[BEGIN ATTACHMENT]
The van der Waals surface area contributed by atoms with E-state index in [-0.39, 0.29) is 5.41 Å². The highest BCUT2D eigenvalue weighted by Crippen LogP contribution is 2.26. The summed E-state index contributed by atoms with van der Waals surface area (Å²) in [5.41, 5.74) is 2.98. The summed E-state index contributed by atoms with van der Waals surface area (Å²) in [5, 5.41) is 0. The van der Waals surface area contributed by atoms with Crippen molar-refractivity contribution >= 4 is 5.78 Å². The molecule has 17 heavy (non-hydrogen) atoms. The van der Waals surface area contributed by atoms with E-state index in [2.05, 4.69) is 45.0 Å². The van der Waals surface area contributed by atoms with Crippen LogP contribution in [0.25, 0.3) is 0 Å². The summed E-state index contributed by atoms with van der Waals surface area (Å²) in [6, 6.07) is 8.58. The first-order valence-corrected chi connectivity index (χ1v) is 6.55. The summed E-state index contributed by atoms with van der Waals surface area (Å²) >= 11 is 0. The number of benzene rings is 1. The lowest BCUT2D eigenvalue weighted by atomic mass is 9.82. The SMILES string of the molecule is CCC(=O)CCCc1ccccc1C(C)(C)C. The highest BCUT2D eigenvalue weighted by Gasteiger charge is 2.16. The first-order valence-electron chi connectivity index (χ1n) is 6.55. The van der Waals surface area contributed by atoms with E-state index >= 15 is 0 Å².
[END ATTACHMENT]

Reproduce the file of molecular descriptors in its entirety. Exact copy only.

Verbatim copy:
The van der Waals surface area contributed by atoms with E-state index in [-0.39, 0.29) is 5.41 Å². The highest BCUT2D eigenvalue weighted by Crippen LogP contribution is 2.26. The summed E-state index contributed by atoms with van der Waals surface area (Å²) in [5.41, 5.74) is 2.98. The summed E-state index contributed by atoms with van der Waals surface area (Å²) in [5, 5.41) is 0. The van der Waals surface area contributed by atoms with Crippen molar-refractivity contribution >= 4 is 5.78 Å². The molecule has 17 heavy (non-hydrogen) atoms. The van der Waals surface area contributed by atoms with E-state index in [2.05, 4.69) is 45.0 Å². The van der Waals surface area contributed by atoms with Crippen LogP contribution in [0.25, 0.3) is 0 Å². The summed E-state index contributed by atoms with van der Waals surface area (Å²) in [6, 6.07) is 8.58. The first-order valence-corrected chi connectivity index (χ1v) is 6.55. The summed E-state index contributed by atoms with van der Waals surface area (Å²) >= 11 is 0. The number of benzene rings is 1. The lowest BCUT2D eigenvalue weighted by atomic mass is 9.82. The SMILES string of the molecule is CCC(=O)CCCc1ccccc1C(C)(C)C. The highest BCUT2D eigenvalue weighted by Gasteiger charge is 2.16. The first-order valence-electron chi connectivity index (χ1n) is 6.55. The van der Waals surface area contributed by atoms with E-state index >= 15 is 0 Å².